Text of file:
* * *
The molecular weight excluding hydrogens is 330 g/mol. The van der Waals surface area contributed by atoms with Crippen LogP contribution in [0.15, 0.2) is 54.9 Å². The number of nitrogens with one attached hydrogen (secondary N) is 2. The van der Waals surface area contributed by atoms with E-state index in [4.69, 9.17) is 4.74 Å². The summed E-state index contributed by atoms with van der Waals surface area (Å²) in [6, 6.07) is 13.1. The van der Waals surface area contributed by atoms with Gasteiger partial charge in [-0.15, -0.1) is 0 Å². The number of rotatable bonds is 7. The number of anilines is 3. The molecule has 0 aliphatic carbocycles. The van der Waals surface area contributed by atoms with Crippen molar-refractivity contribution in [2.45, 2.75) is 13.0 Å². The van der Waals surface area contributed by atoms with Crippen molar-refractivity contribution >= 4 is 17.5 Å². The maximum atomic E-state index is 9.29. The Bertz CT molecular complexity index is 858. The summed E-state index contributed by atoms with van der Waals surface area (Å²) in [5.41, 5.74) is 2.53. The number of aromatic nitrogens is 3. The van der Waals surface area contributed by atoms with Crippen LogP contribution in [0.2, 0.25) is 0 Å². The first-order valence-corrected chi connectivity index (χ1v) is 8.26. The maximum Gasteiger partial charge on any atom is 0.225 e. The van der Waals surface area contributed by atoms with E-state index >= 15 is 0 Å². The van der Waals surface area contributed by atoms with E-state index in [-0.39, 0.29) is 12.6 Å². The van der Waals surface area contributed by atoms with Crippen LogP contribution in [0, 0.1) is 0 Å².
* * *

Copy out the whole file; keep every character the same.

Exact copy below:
The molecular weight excluding hydrogens is 330 g/mol. The van der Waals surface area contributed by atoms with Crippen LogP contribution in [0.15, 0.2) is 54.9 Å². The number of nitrogens with one attached hydrogen (secondary N) is 2. The van der Waals surface area contributed by atoms with E-state index in [4.69, 9.17) is 4.74 Å². The summed E-state index contributed by atoms with van der Waals surface area (Å²) in [6, 6.07) is 13.1. The van der Waals surface area contributed by atoms with Gasteiger partial charge in [-0.15, -0.1) is 0 Å². The number of rotatable bonds is 7. The number of anilines is 3. The molecule has 0 aliphatic carbocycles. The van der Waals surface area contributed by atoms with Crippen molar-refractivity contribution in [2.45, 2.75) is 13.0 Å². The van der Waals surface area contributed by atoms with Crippen molar-refractivity contribution >= 4 is 17.5 Å². The maximum atomic E-state index is 9.29. The Bertz CT molecular complexity index is 858. The summed E-state index contributed by atoms with van der Waals surface area (Å²) in [5.41, 5.74) is 2.53. The number of aromatic nitrogens is 3. The van der Waals surface area contributed by atoms with Crippen LogP contribution in [0.2, 0.25) is 0 Å². The first-order valence-corrected chi connectivity index (χ1v) is 8.26. The maximum Gasteiger partial charge on any atom is 0.225 e. The van der Waals surface area contributed by atoms with E-state index >= 15 is 0 Å². The van der Waals surface area contributed by atoms with E-state index in [-0.39, 0.29) is 12.6 Å². The van der Waals surface area contributed by atoms with Crippen LogP contribution in [0, 0.1) is 0 Å².